Cuba's Deng Xiaoping
Don't expect a "Velvet Revolution" in the Caribbean--even after Fidel Castro dies.
11:00 PM, Nov 16, 2004 • By DUNCAN CURRIE
Coral Gables, Florida
Before this crowd, the puckish Cason needs no introduction. Since assuming his post in September 2002, he has turned his office into a vanguard of the Cuban democracy movement. He's befriended dissidents. More than that, he's visited their homes and had them over to his. He's also cranked up U.S. aid--radios, books, computers, and other materials. Cason recently drew attention to human rights by building a replica of a Cuban prison cell in his backyard.
He exudes a sober yet robust faith in the Cuban opposition. "Cuba's courageous pro-democracy activists are already laying claim to a say in their country's future," Cason says, "and are having an international impact." Their "lonely voices," he adds, "are getting less lonely by the day." The conferees later hear, by telephone, from two of the island's most famous activists: Marta Beatriz Roque Cabello and Vladimiro Roca Antúnez.
The CTP gathering was scheduled months ago, but its timing is felicitous, coming just a few weeks after president-for-life Fidel Castro's much-publicized fall. The tyrant's tumble prompted renewed speculation over his health--and over his successor. Fidel's brother, Raúl Castro, how head of the armed forces, has long been the heir apparent.
Such a dynastic takeover is not what those assembled here at the Omni Colonnade Hotel want to see. They yield to no one in their loathing of totalitarianism and their desire to see Fidel's revolution rolled back.
But they're not Pollyannas. They know Cuba's pro-democracy forces have been paralyzed since Castro delivered his knockout punch--a massive anti-dissident crackdown, the worst since the 1960s--in March and April of 2003. They realize the opposition is on the canvas, getting a standing eight count. They concede, reluctantly, that a peaceful "Velvet Revolution," á la Czechoslovakia in 1989, is unlikely.
I must say, I left Coral Gables feeling semi-despondent. The bravery and resolution of Cuba's democrats is inspiring. But, truth be told, they are nowhere near toppling the dictatorship. And the machinery of Raúl's succession is well oiled. While Cuba deserves a Václav Havel or Lech Walesa, it may have to settle for a Deng Xiaoping. That is, post-Fidel Cuba will probably resemble post-Mao China more than post-Soviet Eastern Europe.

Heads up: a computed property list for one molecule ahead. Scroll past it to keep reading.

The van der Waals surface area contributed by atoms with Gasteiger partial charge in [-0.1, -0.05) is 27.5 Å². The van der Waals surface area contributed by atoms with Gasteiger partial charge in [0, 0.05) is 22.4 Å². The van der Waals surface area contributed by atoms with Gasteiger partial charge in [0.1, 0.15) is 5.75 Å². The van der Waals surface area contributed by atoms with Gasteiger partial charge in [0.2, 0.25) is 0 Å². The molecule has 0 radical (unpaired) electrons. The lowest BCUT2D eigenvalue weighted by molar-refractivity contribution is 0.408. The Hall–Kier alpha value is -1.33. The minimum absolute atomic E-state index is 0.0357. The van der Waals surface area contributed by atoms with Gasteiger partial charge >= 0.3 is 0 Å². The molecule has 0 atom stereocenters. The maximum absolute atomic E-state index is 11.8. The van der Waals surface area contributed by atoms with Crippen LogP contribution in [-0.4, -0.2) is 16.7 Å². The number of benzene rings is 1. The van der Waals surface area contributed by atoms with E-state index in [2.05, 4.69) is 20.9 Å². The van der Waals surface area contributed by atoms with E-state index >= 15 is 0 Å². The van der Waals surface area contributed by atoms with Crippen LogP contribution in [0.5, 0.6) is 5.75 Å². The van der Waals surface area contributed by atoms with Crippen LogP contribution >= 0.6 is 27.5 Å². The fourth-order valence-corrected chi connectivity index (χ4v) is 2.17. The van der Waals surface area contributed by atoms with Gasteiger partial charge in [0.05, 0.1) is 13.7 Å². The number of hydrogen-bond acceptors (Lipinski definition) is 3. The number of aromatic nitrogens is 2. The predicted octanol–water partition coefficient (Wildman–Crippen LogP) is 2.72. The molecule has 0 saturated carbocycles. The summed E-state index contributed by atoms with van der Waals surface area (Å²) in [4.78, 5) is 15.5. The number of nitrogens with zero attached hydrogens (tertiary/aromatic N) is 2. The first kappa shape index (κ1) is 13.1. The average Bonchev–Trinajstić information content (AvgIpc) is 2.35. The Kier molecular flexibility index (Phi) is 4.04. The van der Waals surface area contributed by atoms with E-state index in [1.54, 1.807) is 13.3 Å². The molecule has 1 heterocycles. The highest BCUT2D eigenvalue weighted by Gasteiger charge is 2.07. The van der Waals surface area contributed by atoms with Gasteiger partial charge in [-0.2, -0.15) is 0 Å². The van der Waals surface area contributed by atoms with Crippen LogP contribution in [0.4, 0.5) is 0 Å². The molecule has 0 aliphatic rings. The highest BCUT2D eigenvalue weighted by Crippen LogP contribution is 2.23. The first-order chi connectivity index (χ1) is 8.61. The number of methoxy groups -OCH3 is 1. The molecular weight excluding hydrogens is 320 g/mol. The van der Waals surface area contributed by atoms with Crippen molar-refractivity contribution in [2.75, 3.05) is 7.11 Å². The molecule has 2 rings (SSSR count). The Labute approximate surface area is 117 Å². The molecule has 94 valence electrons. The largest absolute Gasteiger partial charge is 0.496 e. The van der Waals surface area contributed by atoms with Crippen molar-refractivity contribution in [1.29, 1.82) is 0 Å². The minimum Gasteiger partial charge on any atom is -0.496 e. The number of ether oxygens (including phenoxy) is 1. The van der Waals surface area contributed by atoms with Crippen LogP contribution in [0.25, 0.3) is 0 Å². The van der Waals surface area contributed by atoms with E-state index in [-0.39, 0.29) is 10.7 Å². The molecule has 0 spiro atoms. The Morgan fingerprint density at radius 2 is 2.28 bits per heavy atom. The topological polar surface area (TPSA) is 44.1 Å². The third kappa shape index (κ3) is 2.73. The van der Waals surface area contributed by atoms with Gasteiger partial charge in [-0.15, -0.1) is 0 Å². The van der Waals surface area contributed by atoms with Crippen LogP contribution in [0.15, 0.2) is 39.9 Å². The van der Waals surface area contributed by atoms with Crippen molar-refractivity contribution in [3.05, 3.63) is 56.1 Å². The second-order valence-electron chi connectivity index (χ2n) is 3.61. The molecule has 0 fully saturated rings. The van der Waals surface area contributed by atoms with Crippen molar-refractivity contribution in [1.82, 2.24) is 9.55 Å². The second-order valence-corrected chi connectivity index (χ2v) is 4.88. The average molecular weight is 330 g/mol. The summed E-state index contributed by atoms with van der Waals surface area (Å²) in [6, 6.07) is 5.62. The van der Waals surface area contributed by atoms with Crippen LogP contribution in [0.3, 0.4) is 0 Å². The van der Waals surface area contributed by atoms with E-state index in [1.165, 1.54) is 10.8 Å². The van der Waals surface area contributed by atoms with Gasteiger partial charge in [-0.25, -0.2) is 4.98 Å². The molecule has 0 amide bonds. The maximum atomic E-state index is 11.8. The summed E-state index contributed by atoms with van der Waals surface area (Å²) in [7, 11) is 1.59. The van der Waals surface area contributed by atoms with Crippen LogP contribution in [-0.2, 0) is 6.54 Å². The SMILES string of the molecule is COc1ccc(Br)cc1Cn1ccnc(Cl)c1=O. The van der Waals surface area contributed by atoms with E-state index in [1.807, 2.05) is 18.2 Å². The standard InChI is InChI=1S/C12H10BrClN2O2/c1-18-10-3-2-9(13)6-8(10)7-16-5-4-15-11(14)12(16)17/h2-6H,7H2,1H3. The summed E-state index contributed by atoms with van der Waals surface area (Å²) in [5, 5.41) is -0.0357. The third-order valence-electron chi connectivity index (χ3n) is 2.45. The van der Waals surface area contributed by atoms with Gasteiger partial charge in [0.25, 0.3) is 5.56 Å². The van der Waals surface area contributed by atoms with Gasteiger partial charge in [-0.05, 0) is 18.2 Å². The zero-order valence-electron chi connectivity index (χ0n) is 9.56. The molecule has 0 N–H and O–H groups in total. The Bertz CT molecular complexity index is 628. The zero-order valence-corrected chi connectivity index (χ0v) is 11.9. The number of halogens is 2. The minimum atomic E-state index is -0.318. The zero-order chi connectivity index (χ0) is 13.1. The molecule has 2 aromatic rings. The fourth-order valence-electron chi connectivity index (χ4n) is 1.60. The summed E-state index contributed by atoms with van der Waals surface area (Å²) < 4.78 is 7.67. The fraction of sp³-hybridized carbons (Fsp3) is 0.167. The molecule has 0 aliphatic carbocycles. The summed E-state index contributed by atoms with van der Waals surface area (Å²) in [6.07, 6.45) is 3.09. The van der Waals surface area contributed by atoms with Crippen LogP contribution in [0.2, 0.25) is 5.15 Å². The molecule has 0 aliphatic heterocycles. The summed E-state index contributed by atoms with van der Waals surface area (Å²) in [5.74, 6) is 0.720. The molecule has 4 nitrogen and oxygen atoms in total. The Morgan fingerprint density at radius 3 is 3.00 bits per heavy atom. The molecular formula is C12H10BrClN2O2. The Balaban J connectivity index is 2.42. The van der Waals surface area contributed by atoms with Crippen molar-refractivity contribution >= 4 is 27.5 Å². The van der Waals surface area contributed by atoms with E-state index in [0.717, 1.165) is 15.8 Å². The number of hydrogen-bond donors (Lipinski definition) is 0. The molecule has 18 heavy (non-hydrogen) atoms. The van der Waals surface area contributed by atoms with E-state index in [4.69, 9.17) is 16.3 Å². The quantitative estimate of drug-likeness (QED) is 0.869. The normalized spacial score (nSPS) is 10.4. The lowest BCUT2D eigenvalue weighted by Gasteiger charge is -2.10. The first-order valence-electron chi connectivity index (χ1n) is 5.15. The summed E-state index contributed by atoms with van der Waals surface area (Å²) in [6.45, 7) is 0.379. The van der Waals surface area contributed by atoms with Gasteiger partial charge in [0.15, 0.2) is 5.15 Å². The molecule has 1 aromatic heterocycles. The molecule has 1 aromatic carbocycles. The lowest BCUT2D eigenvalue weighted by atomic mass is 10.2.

Too pessimistic? Perhaps. After all, there is now a global consensus on Cuban democracy. European diplomats meet regularly with Cuban oppositionists, much to Fidel's ire. This has soured E.U.-Cuba ties. Indeed, America and Europe are now in greater harmony on Cuba policy, relatively speaking, than they've been in decades.
Nor should the island's dissident movement be written off as wholly impotent. Cuba's nascent pockets of civil society show promise. Says Jorge Más Santos, chairman of the Cuban American National Foundation, "There are many Lech Walesas in Cuba, but they are not known." And recent history is littered with examples of prisoners-cum-presidents: Havel, Nelson Mandela, and Kim Dae-jung, to name three.
Havel, as it happens, is one of Castro's fiercest opponents on the world stage. And among European nations, the Czech Republic is the most active supporter of Cuban dissidents. Several speakers at this conference--held in concert with the Czech embassy--are Czechs, including Prague's ambassador to the United States, Martin Palous. They explain how Cubans can apply the lessons of Charter 77 and the Velvet Revolution to their own country. They recall the velocity of change in 1989.
"Don't believe pragmatists who say morality and politics are two separate things," booms Ambassador Palous. Havel has pre-taped a message for the seminar. "Cuba survives like a strange relic of the past," he intones. Nearly everyone notes the CTP seminar is occurring 15 years to the day (November 9) after the collapse of the Berlin Wall. Conferees have studied Eastern Europe's democratic transition religiously.
The trouble is, so has Fidel Castro. Alcibiades Hidalgo, Cuba's former U.N. ambassador, says Fidel's inner circle has meticulously analyzed the peaceful implosion of the Soviet satellites. Few foreign events had a more profound impact on the Cuban Communists. Hidalgo, a high-ranking defector, predicts an "internal succession" after Fidel's death.